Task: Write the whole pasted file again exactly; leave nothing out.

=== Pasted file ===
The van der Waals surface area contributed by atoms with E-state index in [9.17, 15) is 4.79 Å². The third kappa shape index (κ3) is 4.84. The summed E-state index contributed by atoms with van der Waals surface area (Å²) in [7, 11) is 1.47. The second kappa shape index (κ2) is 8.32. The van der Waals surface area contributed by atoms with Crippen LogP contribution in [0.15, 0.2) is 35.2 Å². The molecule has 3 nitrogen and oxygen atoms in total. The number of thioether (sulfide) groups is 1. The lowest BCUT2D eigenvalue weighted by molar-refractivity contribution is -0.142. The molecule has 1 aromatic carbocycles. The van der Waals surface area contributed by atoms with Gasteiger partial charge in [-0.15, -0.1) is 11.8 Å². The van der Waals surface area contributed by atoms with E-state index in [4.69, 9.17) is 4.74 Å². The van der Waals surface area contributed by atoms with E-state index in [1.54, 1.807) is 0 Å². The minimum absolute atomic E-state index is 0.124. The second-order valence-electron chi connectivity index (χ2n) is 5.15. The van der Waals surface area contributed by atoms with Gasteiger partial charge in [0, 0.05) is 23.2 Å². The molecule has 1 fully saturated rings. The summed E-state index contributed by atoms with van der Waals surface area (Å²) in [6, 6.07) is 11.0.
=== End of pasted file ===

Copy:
The van der Waals surface area contributed by atoms with E-state index in [9.17, 15) is 4.79 Å². The third kappa shape index (κ3) is 4.84. The summed E-state index contributed by atoms with van der Waals surface area (Å²) in [7, 11) is 1.47. The second kappa shape index (κ2) is 8.32. The van der Waals surface area contributed by atoms with Crippen LogP contribution in [0.15, 0.2) is 35.2 Å². The molecule has 3 nitrogen and oxygen atoms in total. The number of thioether (sulfide) groups is 1. The lowest BCUT2D eigenvalue weighted by molar-refractivity contribution is -0.142. The molecule has 1 aromatic carbocycles. The van der Waals surface area contributed by atoms with Gasteiger partial charge in [-0.15, -0.1) is 11.8 Å². The van der Waals surface area contributed by atoms with E-state index in [4.69, 9.17) is 4.74 Å². The van der Waals surface area contributed by atoms with E-state index in [1.54, 1.807) is 0 Å². The minimum absolute atomic E-state index is 0.124. The second-order valence-electron chi connectivity index (χ2n) is 5.15. The van der Waals surface area contributed by atoms with Gasteiger partial charge in [0, 0.05) is 23.2 Å². The molecule has 1 fully saturated rings. The summed E-state index contributed by atoms with van der Waals surface area (Å²) in [6, 6.07) is 11.0.